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Property chief dismisses dim 2016 forecast for Adelaide

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South Australia’s peak real estate body has challenged the findings of a national property performance report which states values have gone backwards and predicts a rough 2016 for Adelaide.

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Real Estate Institute of South Australia chief executive officer Greg Troughton told InDaily he was “surprised” by CoreLogic’s data hedonic home value index results released yesterday.

The report stated Adelaide property prices fell 1.5 per cent amid “absolutely flat” capital city values during December, while forecasting a rocky 2016 for Adelaide property values and performance.

“I’m surprised at these numbers given the strength [of Adelaide] to the end of September,” Troughton said.

“It made me think something horrific must have happened but that’s not what I’m getting from our members.

“In fact, it’s been a very uneventful quarter.”

Troughton said he was keen to compare the CoreLogic outcomes with the South Australian Valuer General’s property report, due to be released next week.

He also questioned CoreLogic’s “outsider” view that in 2016 the Adelaide property market would succumb to the impending Holden closure and winding down of key resource operations and staff layoffs.

In its review, the analytics company found that after 12 months of steady activity, Adelaide’s housing market values had remained “virtually unchanged”.

Despite weathering economic hurdles last year, this stability was about to be challenged in 2016, it predicted.

“The Adelaide housing market has remained relatively steady over the year, with values virtually unchanged in 2015,” CoreLogic’s December report stated.

“However, as the automobile manufacturing sector continues to wind down in the region, coupled with the soft resources sector, the economic outlook for the city isn’t likely to have a positive influence on housing market conditions in the area.”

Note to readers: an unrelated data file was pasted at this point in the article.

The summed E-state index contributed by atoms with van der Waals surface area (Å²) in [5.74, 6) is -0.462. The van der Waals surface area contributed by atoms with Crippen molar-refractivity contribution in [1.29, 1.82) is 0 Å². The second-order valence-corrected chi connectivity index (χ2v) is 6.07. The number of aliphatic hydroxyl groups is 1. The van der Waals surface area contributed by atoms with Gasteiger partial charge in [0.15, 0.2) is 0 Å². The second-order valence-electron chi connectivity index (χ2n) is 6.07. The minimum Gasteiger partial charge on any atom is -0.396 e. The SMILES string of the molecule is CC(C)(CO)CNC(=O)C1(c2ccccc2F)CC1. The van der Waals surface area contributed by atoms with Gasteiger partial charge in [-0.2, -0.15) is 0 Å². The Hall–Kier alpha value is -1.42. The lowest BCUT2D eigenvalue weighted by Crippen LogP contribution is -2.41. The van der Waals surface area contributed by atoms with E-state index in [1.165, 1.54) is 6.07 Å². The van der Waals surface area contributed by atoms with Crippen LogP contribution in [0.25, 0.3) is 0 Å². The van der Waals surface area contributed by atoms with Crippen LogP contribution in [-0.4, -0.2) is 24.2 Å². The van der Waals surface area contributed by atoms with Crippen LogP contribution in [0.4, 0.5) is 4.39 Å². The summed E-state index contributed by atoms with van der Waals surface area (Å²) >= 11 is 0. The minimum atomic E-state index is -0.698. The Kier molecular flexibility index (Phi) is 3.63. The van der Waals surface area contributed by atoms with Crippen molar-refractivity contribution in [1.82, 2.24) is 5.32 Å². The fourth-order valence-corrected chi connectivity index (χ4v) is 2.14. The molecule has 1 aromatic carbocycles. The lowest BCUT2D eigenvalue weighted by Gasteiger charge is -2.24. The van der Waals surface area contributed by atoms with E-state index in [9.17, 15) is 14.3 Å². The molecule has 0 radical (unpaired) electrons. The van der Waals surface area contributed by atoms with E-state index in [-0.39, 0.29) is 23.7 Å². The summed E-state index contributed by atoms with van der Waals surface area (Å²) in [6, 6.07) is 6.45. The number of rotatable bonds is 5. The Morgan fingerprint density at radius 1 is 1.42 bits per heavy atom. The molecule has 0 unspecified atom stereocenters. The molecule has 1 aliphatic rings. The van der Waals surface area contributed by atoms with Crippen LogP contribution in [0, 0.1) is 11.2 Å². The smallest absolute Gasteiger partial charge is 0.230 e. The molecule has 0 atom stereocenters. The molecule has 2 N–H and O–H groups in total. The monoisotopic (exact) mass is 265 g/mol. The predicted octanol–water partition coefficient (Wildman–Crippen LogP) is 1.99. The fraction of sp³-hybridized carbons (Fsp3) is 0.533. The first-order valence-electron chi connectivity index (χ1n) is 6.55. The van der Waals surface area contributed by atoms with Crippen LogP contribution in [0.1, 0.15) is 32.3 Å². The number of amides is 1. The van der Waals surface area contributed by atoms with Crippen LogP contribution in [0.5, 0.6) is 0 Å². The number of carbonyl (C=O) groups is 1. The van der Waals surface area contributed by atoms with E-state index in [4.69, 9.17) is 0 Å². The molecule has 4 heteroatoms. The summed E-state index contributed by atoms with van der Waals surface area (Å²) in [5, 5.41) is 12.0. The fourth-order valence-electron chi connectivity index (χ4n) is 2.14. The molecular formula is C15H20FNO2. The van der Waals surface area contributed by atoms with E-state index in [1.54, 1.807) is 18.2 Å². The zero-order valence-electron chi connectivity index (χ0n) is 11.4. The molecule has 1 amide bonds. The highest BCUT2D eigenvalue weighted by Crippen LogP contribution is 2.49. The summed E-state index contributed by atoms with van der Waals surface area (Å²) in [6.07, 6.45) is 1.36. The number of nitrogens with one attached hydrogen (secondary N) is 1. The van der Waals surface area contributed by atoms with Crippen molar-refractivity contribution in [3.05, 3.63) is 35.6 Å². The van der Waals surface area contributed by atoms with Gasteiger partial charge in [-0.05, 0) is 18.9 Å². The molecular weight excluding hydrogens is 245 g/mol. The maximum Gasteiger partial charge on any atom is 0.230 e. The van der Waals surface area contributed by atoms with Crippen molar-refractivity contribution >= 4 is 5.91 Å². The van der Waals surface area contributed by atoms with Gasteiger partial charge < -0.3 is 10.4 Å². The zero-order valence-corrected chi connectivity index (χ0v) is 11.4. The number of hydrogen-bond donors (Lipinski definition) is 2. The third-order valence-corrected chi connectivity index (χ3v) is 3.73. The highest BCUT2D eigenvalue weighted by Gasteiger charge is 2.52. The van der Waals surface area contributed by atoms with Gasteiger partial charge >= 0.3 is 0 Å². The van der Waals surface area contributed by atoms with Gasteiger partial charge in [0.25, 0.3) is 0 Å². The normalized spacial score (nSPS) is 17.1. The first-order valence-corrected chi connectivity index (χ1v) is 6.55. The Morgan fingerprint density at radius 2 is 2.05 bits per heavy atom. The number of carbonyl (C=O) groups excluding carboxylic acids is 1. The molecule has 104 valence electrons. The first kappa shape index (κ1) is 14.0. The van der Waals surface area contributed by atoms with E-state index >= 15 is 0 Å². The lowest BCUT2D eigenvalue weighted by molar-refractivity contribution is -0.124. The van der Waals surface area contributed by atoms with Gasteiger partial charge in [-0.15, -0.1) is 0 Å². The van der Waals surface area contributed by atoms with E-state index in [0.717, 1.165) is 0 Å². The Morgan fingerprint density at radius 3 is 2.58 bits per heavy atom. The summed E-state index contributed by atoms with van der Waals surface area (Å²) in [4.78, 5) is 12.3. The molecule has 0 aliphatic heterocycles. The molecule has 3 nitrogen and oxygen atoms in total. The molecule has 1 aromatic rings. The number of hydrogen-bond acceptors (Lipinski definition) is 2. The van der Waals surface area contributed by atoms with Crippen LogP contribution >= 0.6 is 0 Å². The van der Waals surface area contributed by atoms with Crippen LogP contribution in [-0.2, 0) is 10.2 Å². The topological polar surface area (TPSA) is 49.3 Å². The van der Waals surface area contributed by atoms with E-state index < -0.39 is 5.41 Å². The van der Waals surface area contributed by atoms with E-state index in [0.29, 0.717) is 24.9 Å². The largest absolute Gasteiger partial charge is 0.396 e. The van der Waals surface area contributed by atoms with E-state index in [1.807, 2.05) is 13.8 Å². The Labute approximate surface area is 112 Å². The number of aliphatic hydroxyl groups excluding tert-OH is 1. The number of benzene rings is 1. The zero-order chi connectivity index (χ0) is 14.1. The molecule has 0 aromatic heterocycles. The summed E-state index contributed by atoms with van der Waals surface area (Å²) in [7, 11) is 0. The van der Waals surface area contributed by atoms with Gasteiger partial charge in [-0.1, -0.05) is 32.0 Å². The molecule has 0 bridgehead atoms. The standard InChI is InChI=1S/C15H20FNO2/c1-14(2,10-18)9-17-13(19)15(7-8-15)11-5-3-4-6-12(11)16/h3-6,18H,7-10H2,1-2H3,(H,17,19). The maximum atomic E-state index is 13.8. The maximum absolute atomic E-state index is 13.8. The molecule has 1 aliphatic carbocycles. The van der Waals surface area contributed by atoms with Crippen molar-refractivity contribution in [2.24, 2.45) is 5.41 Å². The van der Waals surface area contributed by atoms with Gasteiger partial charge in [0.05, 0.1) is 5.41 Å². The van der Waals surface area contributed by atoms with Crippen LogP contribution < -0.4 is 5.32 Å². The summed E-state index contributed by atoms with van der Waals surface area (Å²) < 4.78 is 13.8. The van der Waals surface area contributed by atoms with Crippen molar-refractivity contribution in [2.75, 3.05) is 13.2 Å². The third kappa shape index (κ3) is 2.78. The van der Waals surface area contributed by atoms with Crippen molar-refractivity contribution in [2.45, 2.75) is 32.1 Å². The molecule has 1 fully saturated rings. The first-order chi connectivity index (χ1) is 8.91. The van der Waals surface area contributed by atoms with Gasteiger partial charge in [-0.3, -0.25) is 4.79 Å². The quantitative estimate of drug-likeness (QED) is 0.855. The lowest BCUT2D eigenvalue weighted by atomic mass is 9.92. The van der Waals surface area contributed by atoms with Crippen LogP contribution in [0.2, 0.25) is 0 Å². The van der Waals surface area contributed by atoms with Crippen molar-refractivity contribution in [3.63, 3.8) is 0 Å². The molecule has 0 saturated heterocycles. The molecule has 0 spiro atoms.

Conversely, the December review highlighted that during the quarter Adelaide recorded a healthy 5.6 per cent growth in unit sales, a movement monitored by Troughton.

“I think in Adelaide, with its growth and older population, units are becoming more and more the norm.”

Although values took a slight tumble for the month, Adelaide was one of only two capital cities to see a rise in property values for the December quarter. Dwelling quarterly values for Adelaide increased 0.6 per cent, while Brisbane climbed 1.3 per cent.

Year-on-year, Adelaide residential property prices fell 0.1 per cent and median dwelling prices currently sit at $420,000.

Adelaide was among four of the eight capital cities to experience a drop in residential property values.

The slowdown of the resources sector saw Perth experience the largest fall for the year of 3.7 per cent, followed by Darwin, down 3.6 per cent; Hobart fell 0.7 per cent.

Sydney and Melbourne, despite the recent weakening of market conditions, still recorded much stronger annual gains than all other capital cities. Sydney climbed 11.5 per cent during 2015 and Melbourne rose 11.2 per cent.

December-quarter residential property highlights:

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